|Themes > Science > Physics > Mechanics > Mechanical Behaviour of Materials|
Staff: Derbel, Fouilland, Giraudeau, Maquin, Meraghni, Montel, N. Perry and Pierron.
Project 1: Identification of constitutive equations of composite materials from whole field measurements: the Virtual Fields Method (VFM)
(PhD thesis of M. Derbel, Supervisors: F. Pierron and L. Fouilland)
Composite materials are generally anisotropic and therefore, more difficult to characterize than isotropic materials. Moreover, the anisotropy tends to induce parasitic effects that make "simple" tests on coupons more difficult. The recent breakthrough of optical whole-field measurements (moiré, ESPI, digital image correlation, grid methods…) opens new perspective in mechanical testing since displacement or strain fields are now measured. Nevertheless, the usual mechanical tests designed for scarce and local strain gauge or extensometers measurements are still used and one feels that there is a need for novel mechanical testing procedures to take advantage of all these field data. F. Pierron and Prof. M. Grédiac from Blaise Pascal University in Clermont-Ferrand, have been developing for a few years a method for extracting parameters governing linear and non-linear constitutive equations from displacement/strain fields. The method, known as the "Virtual Fields Method" is completely novel and relies on the writing of the specimen equilibrium with the principle of virtual work. Compared to alternative methods such as parameter updating from FE models, this method is direct, i.e. the parameters are retrieved directly from the strain maps without any iterative FE scheme.
There are many aspects of this method presently under developments for different types of constitutive equations and test specimens.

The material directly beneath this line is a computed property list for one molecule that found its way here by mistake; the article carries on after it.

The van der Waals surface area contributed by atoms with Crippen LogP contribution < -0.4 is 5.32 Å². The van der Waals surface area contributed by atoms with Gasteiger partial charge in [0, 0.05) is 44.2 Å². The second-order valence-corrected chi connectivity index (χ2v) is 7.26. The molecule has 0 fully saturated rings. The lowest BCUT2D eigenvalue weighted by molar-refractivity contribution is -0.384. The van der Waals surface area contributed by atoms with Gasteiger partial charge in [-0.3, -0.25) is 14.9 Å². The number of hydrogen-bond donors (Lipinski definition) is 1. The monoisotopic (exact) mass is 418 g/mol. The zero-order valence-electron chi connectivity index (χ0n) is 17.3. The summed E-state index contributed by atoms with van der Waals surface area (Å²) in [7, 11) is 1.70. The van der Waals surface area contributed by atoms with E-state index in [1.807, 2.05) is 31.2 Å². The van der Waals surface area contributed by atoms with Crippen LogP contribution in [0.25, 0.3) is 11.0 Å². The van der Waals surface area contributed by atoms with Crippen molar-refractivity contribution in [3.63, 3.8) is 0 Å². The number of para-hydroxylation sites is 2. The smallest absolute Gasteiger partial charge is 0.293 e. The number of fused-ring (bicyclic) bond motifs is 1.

Project 2: Fatigue behaviour of lightweight materials from thermo-mechanical data (PhD thesis of F. Maquin, Supervisors: F. Pierron et F. Meraghni)
Since the early 90's, a method has been developed to identify the fatigue limit of metallic materials from local temperature rise. This is of great interest to industry since related costs are cut dramatically, reducing the testing time from a few weeks at least to one day to obtain a fatigue limit. Nevertheless, the mechanisms underlying this particular thermo-mechanical behaviour are not well understood yet. In particular, the method works for a certain class of materials but not for others. The idea of this project is to examine the thermo-mechanical aspects at the microscopic scale and relate the differences of behaviour observed between different materials to thermo-mechanical constitutive equations. Applying the technique to a wide range of materials (steels…) and in particular lightweight materials (aluminium alloys, polymer matrix composites…) will give more insight in the fundamental thermo-mechanical aspects of the method.